11 April 1959: An undergraduate asks "is chastity outmoded?"

From our correspondence.

11 April 1959

SIR, - May a 21-year-old student give his reaction to the problem of "outmoded chastity"? For spiritual and psychological reasons which Dr Chesser evidently endorses, my girl-friend and I intend to retain our chastity until marriage. University life is not conducive to this. I, for one, find "integrity", as Dr Chesser calls it, increasingly difficult to maintain.

My own experience and that of many friends emphatically denies that (a) a choice free from the pressure of society would increase chastity; and (b) that the "unconscious fear of frustrating maternal instinct" is an adequate balance. By all means get rid of the guilt and hypocrisy, but if every other social influence is removed Dr Chesser's "homily" leaves the field uncontested to a converse pressure about which he seems to be unaware - the less easily resisted influence which says "Go on, you're young, what does it matter when you're in love - or even if you're not in love".

Dr Chesser thinks that only a minority find it difficult. I question this very strongly indeed. If it is true it can only be because the majority are not subjected to the pressures which exist in university life. I doubt that these are much stronger than elsewhere. Has Dr Chesser any convincing new values to redress the balance which he leaves overweighted with the combined pressures of natural impulses and a provocative social environment?

He leaves me for one in a disturbing physical and emotional turmoil, feeling that it would be so much easier if chastity were outmoded. And this is evidently not the conclusion he intended. Can sexologists have attained so pure a degree of dispassion that they are unable to assess the impact of their articles? But why should he bother? It isn't his problem any longer. He's married.

Signed, "Undergraduate"

University students on spring break in Texas. Photo: Getty Images.

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Tom Watson rouses Labour's conference as he comes out fighting

The party's deputy leader exhilarated delegates with his paean to the Blair and Brown years. 

Tom Watson is down but not out. After Jeremy Corbyn's second landslide victory, and weeks of threats against his position, Labour's deputy leader could have played it safe. Instead, he came out fighting.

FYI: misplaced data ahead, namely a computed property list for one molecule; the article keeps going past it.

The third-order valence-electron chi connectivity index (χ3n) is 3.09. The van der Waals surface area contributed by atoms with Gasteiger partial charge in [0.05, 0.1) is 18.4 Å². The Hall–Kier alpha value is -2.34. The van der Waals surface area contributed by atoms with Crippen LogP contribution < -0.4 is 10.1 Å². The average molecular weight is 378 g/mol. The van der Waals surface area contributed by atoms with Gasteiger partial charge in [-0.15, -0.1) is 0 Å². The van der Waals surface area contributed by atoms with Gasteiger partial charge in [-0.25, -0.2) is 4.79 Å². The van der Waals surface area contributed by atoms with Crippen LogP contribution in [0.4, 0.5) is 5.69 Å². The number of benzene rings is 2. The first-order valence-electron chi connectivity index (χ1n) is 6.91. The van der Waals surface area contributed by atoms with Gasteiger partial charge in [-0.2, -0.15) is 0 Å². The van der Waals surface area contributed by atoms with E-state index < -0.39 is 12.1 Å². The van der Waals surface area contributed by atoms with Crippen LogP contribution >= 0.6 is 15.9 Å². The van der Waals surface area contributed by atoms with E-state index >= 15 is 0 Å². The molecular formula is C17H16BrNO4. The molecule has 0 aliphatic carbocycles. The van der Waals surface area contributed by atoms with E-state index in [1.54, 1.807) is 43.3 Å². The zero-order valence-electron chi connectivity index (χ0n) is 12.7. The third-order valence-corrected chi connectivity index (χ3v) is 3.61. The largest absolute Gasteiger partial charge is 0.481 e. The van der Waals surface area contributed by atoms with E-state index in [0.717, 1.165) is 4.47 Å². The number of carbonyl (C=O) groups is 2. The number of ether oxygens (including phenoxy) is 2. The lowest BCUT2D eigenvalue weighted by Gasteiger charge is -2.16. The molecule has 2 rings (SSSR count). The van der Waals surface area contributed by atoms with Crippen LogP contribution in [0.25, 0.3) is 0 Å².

With Corbyn seated directly behind him, he declared: "I don't know why we've been focusing on what was wrong with the Blair and Brown governments for the last six years. But trashing our record is not the way to enhance our brand. We won't win elections like that! And we need to win elections!" As Watson won a standing ovation from the hall and the platform, the Labour leader remained motionless. When a heckler interjected, Watson riposted: "Jeremy, I don't think she got the unity memo." Labour delegates, many of whom hail from the pre-Corbyn era, lapped it up.

Though he warned against another challenge to the leader ("we can't afford to keep doing this"), he offered a starkly different account of the party's past and its future. He reaffirmed Labour's commitment to Nato ("a socialist construct"), with Corbyn left isolated as the platform applauded. The only reference to the leader came when Watson recalled his recent PMQs victory over grammar schools. There were dissenting voices (Watson was heckled as he praised Sadiq Khan for winning an election: "Just like Jeremy Corbyn!"). But one would never have guessed that this was the party which had just re-elected Corbyn. 

There was much more to Watson's speech than this: a fine comic riff on "Saturday's result" (Ed Balls on Strictly), a spirited attack on Theresa May's "ducking and diving; humming and hahing" and a cerebral account of the automation revolution. But it was his paean to Labour history that roused the conference as no other speaker has. 

The party's deputy channelled the spirit of both Hugh Gaitskell ("fight, and fight, and fight again to save the party we love") and his mentor Gordon Brown (emulating his trademark rollcall of New Labour achivements). With his voice cracking, Watson recalled when "from the sunny uplands of increasing prosperity social democratic government started to feel normal to the people of Britain". For Labour, a party that has never been further from power in recent decades, that truly was another age. But for a brief moment, Watson's tubthumper allowed Corbyn's vanquished opponents to relive it. 

George Eaton is political editor of the New Statesman.